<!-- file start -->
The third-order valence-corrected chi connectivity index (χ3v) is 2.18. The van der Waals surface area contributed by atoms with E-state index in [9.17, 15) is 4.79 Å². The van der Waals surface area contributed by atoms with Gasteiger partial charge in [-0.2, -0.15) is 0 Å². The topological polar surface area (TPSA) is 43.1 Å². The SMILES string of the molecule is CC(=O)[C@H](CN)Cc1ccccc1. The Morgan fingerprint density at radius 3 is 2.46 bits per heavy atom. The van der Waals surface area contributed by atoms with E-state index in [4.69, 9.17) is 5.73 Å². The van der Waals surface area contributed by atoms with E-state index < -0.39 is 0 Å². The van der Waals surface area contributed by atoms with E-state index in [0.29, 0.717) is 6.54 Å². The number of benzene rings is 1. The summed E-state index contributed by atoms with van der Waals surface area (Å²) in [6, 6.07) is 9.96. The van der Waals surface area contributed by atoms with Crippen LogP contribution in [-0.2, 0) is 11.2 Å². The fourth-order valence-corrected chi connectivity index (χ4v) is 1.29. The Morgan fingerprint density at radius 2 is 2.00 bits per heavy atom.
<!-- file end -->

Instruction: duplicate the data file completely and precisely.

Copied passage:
The third-order valence-corrected chi connectivity index (χ3v) is 2.18. The van der Waals surface area contributed by atoms with E-state index in [9.17, 15) is 4.79 Å². The van der Waals surface area contributed by atoms with Gasteiger partial charge in [-0.2, -0.15) is 0 Å². The topological polar surface area (TPSA) is 43.1 Å². The SMILES string of the molecule is CC(=O)[C@H](CN)Cc1ccccc1. The Morgan fingerprint density at radius 3 is 2.46 bits per heavy atom. The van der Waals surface area contributed by atoms with E-state index in [4.69, 9.17) is 5.73 Å². The van der Waals surface area contributed by atoms with E-state index < -0.39 is 0 Å². The van der Waals surface area contributed by atoms with E-state index in [0.29, 0.717) is 6.54 Å². The number of benzene rings is 1. The summed E-state index contributed by atoms with van der Waals surface area (Å²) in [6, 6.07) is 9.96. The van der Waals surface area contributed by atoms with Crippen LogP contribution in [-0.2, 0) is 11.2 Å². The fourth-order valence-corrected chi connectivity index (χ4v) is 1.29. The Morgan fingerprint density at radius 2 is 2.00 bits per heavy atom.